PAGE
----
Heart arrhythmia treatment in Nashville, Tennessee

TriStar Health is home to skilled cardiologists and cardiac specialists who provide excellent heart care, including advanced diagnostics and treatment options for heart arrhythmias. We focus on noninvasive and minimally invasive procedures to help the hearts of patients in Middle Tennessee and Southern Kentucky beat in a regular rhythm.

For a free physician referral or more information, call TriStar MedLine® at (800) 242-5662.

What is a heart arrhythmia?

An arrhythmia is a medical condition that causes an irregular heartbeat because of electrical impulses occurring inconsistently, too quickly or too slowly. Without treatment, this disruption in blood flow to vital organs may cause damage or even death.

Arrhythmias may be the result of a congenital (present at birth) anomaly or acquired later in life. Among others, conditions that may cause an arrhythmia include coronary artery disease, electrolyte imbalance in the blood or high blood pressure. At times, an arrhythmia can occur without a known cause in an otherwise healthy heart.

Diagnosing arrhythmias

Our cardiology teams collaborate to provide excellent adult and pediatric cardiology care. One of the ways in which we do this is by diagnosing and creating individualized treatment plans for patients with arrhythmias.

Our medical professionals use Holter monitors as one method of diagnosis for heart arrhythmias, which record heart rhythms for 24-48 hours during normal, waking activities. Electrodes are attached to the chest and the device, which is a portable electrocardiogram (ECG), is taped to the body.

We also offer electrophysiology studies to understand what is causing irregular beats. For example, cardiac mapping is an alternative option that offers a non-invasive approach to find the source of the arrhythmia using a vest with hundreds of electrodes.

Types of arrhythmias we treat

There are several types of arrhythmias, each producing a different heartbeat pattern due to different electrical impulse rhythms firing in the heart.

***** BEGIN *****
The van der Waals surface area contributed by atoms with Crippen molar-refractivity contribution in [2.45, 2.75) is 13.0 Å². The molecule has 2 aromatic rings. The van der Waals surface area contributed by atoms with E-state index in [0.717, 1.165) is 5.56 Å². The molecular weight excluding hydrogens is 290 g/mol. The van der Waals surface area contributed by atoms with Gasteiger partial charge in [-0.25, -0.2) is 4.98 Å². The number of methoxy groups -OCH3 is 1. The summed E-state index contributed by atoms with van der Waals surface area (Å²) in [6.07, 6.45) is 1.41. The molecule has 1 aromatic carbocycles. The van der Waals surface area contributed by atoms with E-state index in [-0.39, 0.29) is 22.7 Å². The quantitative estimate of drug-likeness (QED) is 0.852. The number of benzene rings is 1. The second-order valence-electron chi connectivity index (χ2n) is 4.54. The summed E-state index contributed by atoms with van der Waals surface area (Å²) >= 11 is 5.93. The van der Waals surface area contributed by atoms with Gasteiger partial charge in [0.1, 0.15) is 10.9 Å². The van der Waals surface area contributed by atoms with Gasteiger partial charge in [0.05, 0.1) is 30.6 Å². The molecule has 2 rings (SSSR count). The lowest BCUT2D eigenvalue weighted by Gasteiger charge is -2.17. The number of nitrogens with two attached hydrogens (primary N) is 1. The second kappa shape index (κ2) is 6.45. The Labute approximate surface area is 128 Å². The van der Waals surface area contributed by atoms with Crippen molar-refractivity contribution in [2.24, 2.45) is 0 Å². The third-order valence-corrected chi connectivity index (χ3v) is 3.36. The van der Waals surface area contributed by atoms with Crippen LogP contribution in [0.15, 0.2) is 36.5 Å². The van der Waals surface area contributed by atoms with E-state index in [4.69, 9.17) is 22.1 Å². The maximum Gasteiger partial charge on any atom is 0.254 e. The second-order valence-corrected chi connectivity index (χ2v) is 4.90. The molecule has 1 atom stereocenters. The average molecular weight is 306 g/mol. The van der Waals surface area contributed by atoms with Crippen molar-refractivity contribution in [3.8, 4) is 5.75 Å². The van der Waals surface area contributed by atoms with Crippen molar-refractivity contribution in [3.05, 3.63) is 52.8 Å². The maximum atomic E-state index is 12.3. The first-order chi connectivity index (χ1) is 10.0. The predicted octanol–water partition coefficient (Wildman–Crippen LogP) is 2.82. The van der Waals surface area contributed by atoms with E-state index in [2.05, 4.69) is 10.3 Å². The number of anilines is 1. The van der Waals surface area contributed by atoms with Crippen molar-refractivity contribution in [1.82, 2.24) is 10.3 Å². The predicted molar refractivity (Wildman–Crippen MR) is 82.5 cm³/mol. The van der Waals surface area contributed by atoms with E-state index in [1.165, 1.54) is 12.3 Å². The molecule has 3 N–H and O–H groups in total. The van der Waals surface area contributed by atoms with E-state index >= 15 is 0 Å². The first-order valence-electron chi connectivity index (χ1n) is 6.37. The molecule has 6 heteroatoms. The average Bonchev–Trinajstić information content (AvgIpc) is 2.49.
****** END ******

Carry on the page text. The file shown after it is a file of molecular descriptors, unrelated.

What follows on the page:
A healthy heart typically pumps between 60 to 100 beats per minute (bpm). A slow heartbeat, at a rate below 60 bpm, is referred to as bradycardia. A fast heartbeat, more than 100 bpm, is referred to as tachycardia. A heartbeat below 60 bpm that is caused by a dysfunction with the muscle cells that send signals to the heart is referred to as bradyarrhythmia.

Additionally, there are several other arrhythmias that occur either in the lower chamber (ventricles of the heart) or in the upper chamber (atria of the heart).

We treat all types of arrhythmias, including:

  • Atrial fibrillation (AFib)
  • Atrial flutter
  • Brachycardia
  • Bradyarrhythmia
  • Heart block
  • Long QT syndrome (LQTS)
  • Premature atrial contractions (PACs)
  • Premature ventricular contractions (PVCs)
  • Sinus node dysfunction (sick sinus syndrome)
  • Tachycardia, such as:
    • Accessory pathway tachycardia (bypass tract tachycardia)
    • Atrial tachycardia
    • Atrioventricular nodal reentry tachycardia (AVNRT)
    • Paroxysmal supraventricular tachycardia (PSVT)
    • Sinus tachycardia
    • Ventricular tachycardia (V-tach)
  • Torsades de Pointes
  • Ventricular fibrillation (VFib)

Arrhythmia treatment

Many arrhythmias are left untreated because they may not cause any problematic symptoms or increase the risk of developing a more dangerous arrhythmia.

However, if there is a risk for complications with the heart’s processes, patients may be provided treatment options such as:

  • Pharmaceutical drugs - anti-arrhythmic drugs work to prevent arrhythmia; anticoagulants reduce the risk of a blood clot and other drugs to control heart rate
  • Devices - pacemakers and defibrillators, used to maintain a regular heartbeat, are implanted inside the body; pacemakers send electrical impulses to the heart, typically when it beats too slowly, and defibrillators detect irregular beats to deliver a shock to the heart, typically when it beats too fast
  • Procedures - certain arrhythmias require cardiovascular surgery or a cardiac catheterization procedure, such as ablation, to stop electrical impulses from affecting the heart